Expression of Dgqα3 during development of the embryonic nervous system was further confirmed by immunohistochemical staining of wild-type embryos with the Gq antiserum. The CNS inDrosophila embryos develops from a delaminated set of neuroblasts that derive from the ventral neuroepithelium after gastrulation (Goodman and Doe, 1993). These neuroblasts undergo a series of highly stereotyped cell divisions during embryonic stages 8–11, which lead to a well defined spatial pattern (Goodman and Doe, 1993). The expression of Dgqα3 at these and earlier stages appeared diffuse and non-neuronal (data not shown). The first indication of Dgqα3 expression in the CNS is at early stage 12 (Fig.2 C). This is also the stage at which the pioneer neurons begin formation of axon pathways that give rise to the typical ladder-like appearance of the embryonic CNS, consisting of longitudinal tracts and anterior and posterior commissures that can be visualized with the axonal marker mAb BP102 (Fig. 2 I). A similar pattern of expression of anti-Gq and the axonal marker mAb BP102 at early stage 12 suggests that Dgqα3 is expressed in the pioneer growth cones that give rise to the commissures (Fig.2 E,F) (Klambt et al., 1991). At later stages of development Dgqα3 protein expression increases in the axonal tracts of the CNS (Fig. 2 D,G). In addition, Dgqα3 expression was visible in the midgut epithelium at stages 12 (Fig.2 C) and 13 (data not shown). Specificity of the anti-Gq antibody was determined by immunohistochemical staining of embryos that were either deficient for dgq in one copy (Fig.2 G,I) or both copies (Fig.2 H,J). The likely presence of the Dgqα3 protein in growth cones of early commissural axons lead us to examine the role for this gene in axonal growth and guidance.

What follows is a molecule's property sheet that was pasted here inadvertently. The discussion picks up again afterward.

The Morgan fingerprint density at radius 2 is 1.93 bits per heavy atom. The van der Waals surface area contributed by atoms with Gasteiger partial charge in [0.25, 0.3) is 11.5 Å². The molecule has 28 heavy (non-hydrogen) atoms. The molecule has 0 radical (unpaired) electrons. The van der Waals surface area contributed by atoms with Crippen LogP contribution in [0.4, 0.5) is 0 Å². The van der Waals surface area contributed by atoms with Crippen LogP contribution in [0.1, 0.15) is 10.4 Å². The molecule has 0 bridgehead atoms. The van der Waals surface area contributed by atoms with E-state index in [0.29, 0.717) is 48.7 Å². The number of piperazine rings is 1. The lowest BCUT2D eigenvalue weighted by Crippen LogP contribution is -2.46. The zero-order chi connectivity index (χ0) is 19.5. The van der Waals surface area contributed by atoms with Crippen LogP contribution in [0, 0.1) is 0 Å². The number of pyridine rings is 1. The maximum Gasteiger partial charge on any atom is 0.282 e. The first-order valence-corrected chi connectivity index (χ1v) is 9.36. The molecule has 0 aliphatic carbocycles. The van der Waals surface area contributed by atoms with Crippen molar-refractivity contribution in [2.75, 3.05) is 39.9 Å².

Neuronal expression of the activated form of Dgqα3 causes abnormal midline crossing